Berlin

Sergej Jensen

KW Institute for Contemporary Art

The carpet was brown and cheap-looking, showing obvious signs of wear. Parts of the wall were still painted a smarmy pink hue left over from the last show. Nearly all of the temporary walls added for that previous exhibition, however, had been taken down—but the rough parts of the wall where the seams used to be remained unfinished. Above the gallery benches, soiled spots and greasy strips were still visible from where earlier visitors leaned their heads. And if you looked closely, you might have noticed out-of-place holes and awkwardly bent nails in the gaps between the pictures, the traces of failed hanging attempts. No other exhibition space looks like this fourth-floor gallery did—at least, no space in which a show is actually in progress.

Nor did the work being presented in these musty-smelling, some- what squalid rooms resemble conventional painting. Sergej Jensen paints without painting in the usual sense: Only in the rarest cases are his pictures created using paint and brushes, and even if he does happen to make a picture in this way, he’s often likely to hang it facing the wall. For the most part, Jensen paints using weather and a washing machine, sunlight and bleach, or diamond dust. He covers his stretchers with found or weathered textiles, which might be either coarse burlap or the finest silk, then sews them up with needle and thread—apparently offhandedly—to create abstract compositions. And yet these pictures remain recognizable as paintings, although paintings of the second degree.

African Market, 2008, for example, features a rough fabric applied to its stretchers, its surface showing traces of spilled bleach. But this isn’t at all what one might take it for at first glance; it appears an energetically executed, abstract- expressive painterly gesture. Nor does it embody the diametrical opposite that’s become so common in the art world: that concentrated conceptual control and coolheaded reserve that is meant to critically undercut painting’s status as the paradigmatic genre of authentic expression. Jensen’s painting is somewhere in the middle. One might best describe it as a project of skillful laissez-faire, finding its expression in a sort of “peinture automatique”: an intentional “letting be” of what is already there and a spontaneous “letting be” of randomness—combined with a “leaving out” of paint and primer that can be read as a critique of the medium, reducing painting to bare materiality. Sometimes, as in the appropriately titled Untitled (Négligé), 2009, Jensen takes the process of reduction as far as the frame itself, showing through the thin fabric.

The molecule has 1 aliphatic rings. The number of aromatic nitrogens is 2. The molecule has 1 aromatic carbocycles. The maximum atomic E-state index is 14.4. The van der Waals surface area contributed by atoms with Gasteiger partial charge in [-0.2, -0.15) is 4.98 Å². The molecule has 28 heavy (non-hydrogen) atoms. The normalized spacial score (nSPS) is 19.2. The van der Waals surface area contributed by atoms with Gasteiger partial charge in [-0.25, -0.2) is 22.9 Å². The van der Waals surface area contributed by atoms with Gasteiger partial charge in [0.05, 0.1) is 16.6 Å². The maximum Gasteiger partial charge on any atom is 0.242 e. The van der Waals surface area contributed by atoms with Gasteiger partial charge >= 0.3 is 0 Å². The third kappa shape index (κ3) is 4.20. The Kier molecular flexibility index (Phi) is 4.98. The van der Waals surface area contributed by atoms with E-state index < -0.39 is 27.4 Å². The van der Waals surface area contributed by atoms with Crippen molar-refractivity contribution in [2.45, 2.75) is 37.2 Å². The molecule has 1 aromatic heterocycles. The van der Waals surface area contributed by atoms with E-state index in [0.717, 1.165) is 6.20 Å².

The logical consequence of this technique of letting be and leaving out—reaching through the paint to the canvas and through the canvas to the frame—is an exhibition space that itself has been let be, rendering everything in it a potential painterly gesture: the old carpeting, the stains on the wall, the superfluous nails. All of these things create a patina that joins the paintings with their presentation, a perfectly balanced exhibition of imperfection. In Jensen’s work, one finds an incredible understanding of how to create an effect, a baffling precision in execution, and an infallible sense of placement. What at first seems to be a rigorously intellectual undertaking reveals itself to be filled with sensual qualities, a comprehensive aesthetic document of the most radical stylistic intention. Every seam is right where it belongs: painting as a made-to-measure deconstructed suit.

Dominikus Müller

Translated from German by Oliver E. Dryfuss.